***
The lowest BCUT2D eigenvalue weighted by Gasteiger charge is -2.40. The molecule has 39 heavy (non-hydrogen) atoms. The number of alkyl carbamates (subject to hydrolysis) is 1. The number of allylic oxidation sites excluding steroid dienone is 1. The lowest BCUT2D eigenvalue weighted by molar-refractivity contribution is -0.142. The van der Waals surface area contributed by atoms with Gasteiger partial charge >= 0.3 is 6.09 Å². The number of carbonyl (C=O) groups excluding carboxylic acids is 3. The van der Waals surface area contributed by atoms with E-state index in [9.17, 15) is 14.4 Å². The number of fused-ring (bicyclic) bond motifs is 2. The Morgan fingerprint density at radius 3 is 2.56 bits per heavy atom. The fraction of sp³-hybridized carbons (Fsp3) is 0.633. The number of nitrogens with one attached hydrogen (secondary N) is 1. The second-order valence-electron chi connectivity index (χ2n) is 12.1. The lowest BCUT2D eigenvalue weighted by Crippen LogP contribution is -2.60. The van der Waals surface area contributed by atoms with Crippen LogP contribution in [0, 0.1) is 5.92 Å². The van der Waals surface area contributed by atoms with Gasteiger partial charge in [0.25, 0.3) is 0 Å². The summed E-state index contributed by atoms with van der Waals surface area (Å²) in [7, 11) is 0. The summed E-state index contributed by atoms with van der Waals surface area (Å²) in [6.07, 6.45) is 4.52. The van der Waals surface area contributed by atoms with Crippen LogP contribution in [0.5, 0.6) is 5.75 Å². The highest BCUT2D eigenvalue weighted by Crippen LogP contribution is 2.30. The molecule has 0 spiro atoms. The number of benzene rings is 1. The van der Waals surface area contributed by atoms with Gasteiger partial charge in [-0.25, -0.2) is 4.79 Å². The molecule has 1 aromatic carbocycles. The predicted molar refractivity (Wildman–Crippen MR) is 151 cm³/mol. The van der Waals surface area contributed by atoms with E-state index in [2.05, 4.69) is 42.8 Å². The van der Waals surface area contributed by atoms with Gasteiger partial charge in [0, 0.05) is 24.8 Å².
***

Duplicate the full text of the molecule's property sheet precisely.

The lowest BCUT2D eigenvalue weighted by Gasteiger charge is -2.40. The molecule has 39 heavy (non-hydrogen) atoms. The number of alkyl carbamates (subject to hydrolysis) is 1. The number of allylic oxidation sites excluding steroid dienone is 1. The lowest BCUT2D eigenvalue weighted by molar-refractivity contribution is -0.142. The van der Waals surface area contributed by atoms with Gasteiger partial charge >= 0.3 is 6.09 Å². The number of carbonyl (C=O) groups excluding carboxylic acids is 3. The van der Waals surface area contributed by atoms with E-state index in [9.17, 15) is 14.4 Å². The number of fused-ring (bicyclic) bond motifs is 2. The Morgan fingerprint density at radius 3 is 2.56 bits per heavy atom. The fraction of sp³-hybridized carbons (Fsp3) is 0.633. The number of nitrogens with one attached hydrogen (secondary N) is 1. The second-order valence-electron chi connectivity index (χ2n) is 12.1. The lowest BCUT2D eigenvalue weighted by Crippen LogP contribution is -2.60. The van der Waals surface area contributed by atoms with Crippen LogP contribution in [0, 0.1) is 5.92 Å². The van der Waals surface area contributed by atoms with Gasteiger partial charge in [0.25, 0.3) is 0 Å². The summed E-state index contributed by atoms with van der Waals surface area (Å²) in [7, 11) is 0. The summed E-state index contributed by atoms with van der Waals surface area (Å²) in [6.07, 6.45) is 4.52. The van der Waals surface area contributed by atoms with Crippen LogP contribution in [0.5, 0.6) is 5.75 Å². The highest BCUT2D eigenvalue weighted by Crippen LogP contribution is 2.30. The molecule has 0 spiro atoms. The number of benzene rings is 1. The van der Waals surface area contributed by atoms with Gasteiger partial charge in [-0.25, -0.2) is 4.79 Å². The molecule has 1 aromatic carbocycles. The predicted molar refractivity (Wildman–Crippen MR) is 151 cm³/mol. The van der Waals surface area contributed by atoms with E-state index in [2.05, 4.69) is 42.8 Å². The van der Waals surface area contributed by atoms with Gasteiger partial charge in [0, 0.05) is 24.8 Å².